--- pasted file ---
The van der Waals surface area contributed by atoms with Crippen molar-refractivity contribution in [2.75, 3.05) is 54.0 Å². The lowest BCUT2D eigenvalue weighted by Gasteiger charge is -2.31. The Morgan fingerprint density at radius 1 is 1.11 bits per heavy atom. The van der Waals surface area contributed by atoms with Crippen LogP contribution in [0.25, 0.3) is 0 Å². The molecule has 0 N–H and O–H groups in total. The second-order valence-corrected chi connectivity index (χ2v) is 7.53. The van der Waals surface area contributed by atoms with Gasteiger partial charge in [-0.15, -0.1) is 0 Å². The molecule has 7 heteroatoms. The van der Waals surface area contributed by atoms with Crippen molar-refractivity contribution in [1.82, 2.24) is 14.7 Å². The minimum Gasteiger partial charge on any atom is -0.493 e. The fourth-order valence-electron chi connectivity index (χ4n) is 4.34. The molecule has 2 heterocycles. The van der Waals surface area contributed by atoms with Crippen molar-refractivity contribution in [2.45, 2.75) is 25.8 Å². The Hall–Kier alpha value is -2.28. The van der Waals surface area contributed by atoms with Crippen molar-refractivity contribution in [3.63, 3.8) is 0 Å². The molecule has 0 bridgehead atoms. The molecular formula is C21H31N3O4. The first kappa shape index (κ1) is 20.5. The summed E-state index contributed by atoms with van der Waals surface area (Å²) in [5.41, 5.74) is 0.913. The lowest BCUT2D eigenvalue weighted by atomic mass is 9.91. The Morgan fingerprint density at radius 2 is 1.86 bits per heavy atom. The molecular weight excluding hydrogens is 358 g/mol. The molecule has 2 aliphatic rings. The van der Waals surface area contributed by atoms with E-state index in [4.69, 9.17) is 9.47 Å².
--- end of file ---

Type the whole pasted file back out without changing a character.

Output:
The van der Waals surface area contributed by atoms with Crippen molar-refractivity contribution in [2.75, 3.05) is 54.0 Å². The lowest BCUT2D eigenvalue weighted by Gasteiger charge is -2.31. The Morgan fingerprint density at radius 1 is 1.11 bits per heavy atom. The van der Waals surface area contributed by atoms with Crippen LogP contribution in [0.25, 0.3) is 0 Å². The molecule has 0 N–H and O–H groups in total. The second-order valence-corrected chi connectivity index (χ2v) is 7.53. The van der Waals surface area contributed by atoms with Gasteiger partial charge in [-0.15, -0.1) is 0 Å². The molecule has 7 heteroatoms. The van der Waals surface area contributed by atoms with Crippen molar-refractivity contribution in [1.82, 2.24) is 14.7 Å². The minimum Gasteiger partial charge on any atom is -0.493 e. The fourth-order valence-electron chi connectivity index (χ4n) is 4.34. The molecule has 2 heterocycles. The van der Waals surface area contributed by atoms with Crippen molar-refractivity contribution in [2.45, 2.75) is 25.8 Å². The Hall–Kier alpha value is -2.28. The van der Waals surface area contributed by atoms with Crippen molar-refractivity contribution in [3.63, 3.8) is 0 Å². The molecule has 0 bridgehead atoms. The molecular formula is C21H31N3O4. The first kappa shape index (κ1) is 20.5. The summed E-state index contributed by atoms with van der Waals surface area (Å²) in [5.41, 5.74) is 0.913. The lowest BCUT2D eigenvalue weighted by atomic mass is 9.91. The Morgan fingerprint density at radius 2 is 1.86 bits per heavy atom. The molecular weight excluding hydrogens is 358 g/mol. The molecule has 2 aliphatic rings. The van der Waals surface area contributed by atoms with E-state index in [4.69, 9.17) is 9.47 Å².